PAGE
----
Krokodil is a deadly, homemade alternative to heroin that surged through Russia in 2010. After reaching the United States in 2015, the drug is now close to the UK, with recently reported appearances in Germany and Norway. This dangerous ‘heroin moonshine’ is highly toxic and rots the flesh. The drug is very cheap and can be concocted using easily accessible over-the-counter medication. The danger lies in its toxic by-products which are injected into the body resulting in tissue damage. After a short time, the skin necrosis leads to the need for amputation and irreversible damage to the nervous system. Users develop gangrenous, scaly skin resembling that of a crocodile, hence the name ‘Krokodil’. According to experts, Krokodil addicts have a two to thee-year life expectancy, and in some cases the first injection leads directly to death.
In Russia it is estimated that up to a million people are injecting this deadly drug, according to the US website Narconon. 2011 saw 23 times more Krokodil seized by law enforcement since 2009; and within the first three months of 2011, 65 million doses were seized. Krokodil takes roughly 45 minutes to prepare from over-the-counter ingredients. Users then experience a 90-minute-high after which the painful symptoms of withdrawal begin to set in. This short timetable can cause users to get caught in a 24-hour-cycle to avoid the effects of withdrawal. For those addicted to Krokodil withdrawal is much more agonizing than heroin and can last up to one month, causing users to feel almost unbearable pain. Experts dealing with addicts have noted that this drug is one of the strongest levels of addiction and extraordinarily hard to cure.
Yasmin Batliwala, Chair of WDP, said ‘There is a possibility that this drug will begin to be used in the UK as a much cheaper alternative to heroin. The greatest concern is that all the ingredients needed to manufacture this drug are available from pharmacies. Krokodil is highly addictive and destructive, and we must be vigilant about such drugs, and new combinations of drugs, and start to put measures in place for the possibility that it will surface within the UK. Prevention is key, so raising awareness of its potential dangers is a must.’
One man determined to raise awareness of the danger of this drug is filmmaker Romain Demongeot. Demongeot founded prevention-Krokodil.org an organization designed not only to raise awareness about use of the drug, but also to warn people about the poisonous nature of Krokodil. To reinforce his message, Demongeot has written and directed a short film called ‘Krokodil Requiem’, which uses art to raise awareness about this important topic. Inspired by Prokofiev’s, Peter and the Wolf, Krokodil Requiem is a 6-minute short film with a powerful visual and acoustic aesthetic, designed to forcefully portray the dangers of Krokodil. The film, made in collaboration with co-director Sonia Presne, uses a binaural 3D sound experience which amplifies the visual effects, plunging the viewer into a real sonar world.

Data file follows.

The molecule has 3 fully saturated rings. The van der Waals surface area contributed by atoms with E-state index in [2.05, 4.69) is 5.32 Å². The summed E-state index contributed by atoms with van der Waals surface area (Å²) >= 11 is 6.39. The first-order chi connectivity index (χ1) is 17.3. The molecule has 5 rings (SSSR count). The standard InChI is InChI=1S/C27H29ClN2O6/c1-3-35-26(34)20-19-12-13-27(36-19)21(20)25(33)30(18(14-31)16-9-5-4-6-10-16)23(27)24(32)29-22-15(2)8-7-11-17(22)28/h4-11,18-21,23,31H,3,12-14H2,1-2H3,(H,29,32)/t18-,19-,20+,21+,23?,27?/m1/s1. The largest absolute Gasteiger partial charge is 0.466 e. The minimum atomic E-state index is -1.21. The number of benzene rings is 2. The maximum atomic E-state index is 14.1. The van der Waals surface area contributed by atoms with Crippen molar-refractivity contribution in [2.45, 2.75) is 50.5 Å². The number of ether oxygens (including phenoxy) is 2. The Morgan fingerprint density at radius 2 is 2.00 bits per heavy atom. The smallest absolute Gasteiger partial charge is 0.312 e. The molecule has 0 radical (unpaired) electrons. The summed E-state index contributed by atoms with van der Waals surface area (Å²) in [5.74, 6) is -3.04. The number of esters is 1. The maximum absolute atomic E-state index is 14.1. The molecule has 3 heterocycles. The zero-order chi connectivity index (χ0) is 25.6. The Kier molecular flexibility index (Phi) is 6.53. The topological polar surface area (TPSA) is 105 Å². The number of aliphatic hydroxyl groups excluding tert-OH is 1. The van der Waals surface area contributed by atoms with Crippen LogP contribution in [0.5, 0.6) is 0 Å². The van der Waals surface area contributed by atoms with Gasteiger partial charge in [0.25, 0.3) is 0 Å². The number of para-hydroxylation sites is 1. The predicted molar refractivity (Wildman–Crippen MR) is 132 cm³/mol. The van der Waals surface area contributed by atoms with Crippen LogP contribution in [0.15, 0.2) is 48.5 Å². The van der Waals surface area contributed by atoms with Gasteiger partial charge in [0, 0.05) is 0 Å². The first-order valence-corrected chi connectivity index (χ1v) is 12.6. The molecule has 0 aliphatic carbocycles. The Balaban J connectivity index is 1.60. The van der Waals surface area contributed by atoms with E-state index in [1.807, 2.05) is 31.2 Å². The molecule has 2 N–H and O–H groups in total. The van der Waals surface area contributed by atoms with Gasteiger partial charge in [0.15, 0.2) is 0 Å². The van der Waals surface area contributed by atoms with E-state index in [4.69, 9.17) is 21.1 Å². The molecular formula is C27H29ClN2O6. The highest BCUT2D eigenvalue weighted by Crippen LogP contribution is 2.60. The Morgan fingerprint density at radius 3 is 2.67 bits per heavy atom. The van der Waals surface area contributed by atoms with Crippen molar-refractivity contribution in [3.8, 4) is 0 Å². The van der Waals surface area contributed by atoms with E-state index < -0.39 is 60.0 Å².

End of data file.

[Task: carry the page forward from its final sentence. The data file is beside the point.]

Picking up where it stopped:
Demongeot said: “I have used artistic expression to look at this crisis from another angle. Creatively speaking, the idea was to talk about the drug, but from the inside. Prevention films tend to denounce a lot of things, but they don’t explain how a drug addict feels. Dark thoughts, desperation and suicidal thoughts are never mentioned - that’s why we decided to make this short movie, and detail the emotions drug addicts go through when they inject the drug into their systems. More deaths will happen if we do not talk about it”.
Krokodil Image 1
Krokodil Image 2
Notes to Editor
The Making Of
Peter and the Wolf
Lucy Walker, Account Manager, Maltin, email@example.com, 0207 287 2575
Romain Demongeot is the Director and Producer of Krokodil Requiem. After studying Art Direction at ESAG Penninghen College Paris, Romain has worked in advertising and movie direction, working on luxury brand campaigns. He is also the creator of Love 2026 a topical film focusing on climate change Love 2026
Yasmin Batliwala is the Chair of WDP. She has over two decades of experience in the charity sector, with particular involvement in the areas of drug and alcohol dependency, HIV/AIDS and crime. She has previously undertaken work for the United Nations Office of Drugs and Crime. Yasmin is also CEO of the charity Advocates for International Development.
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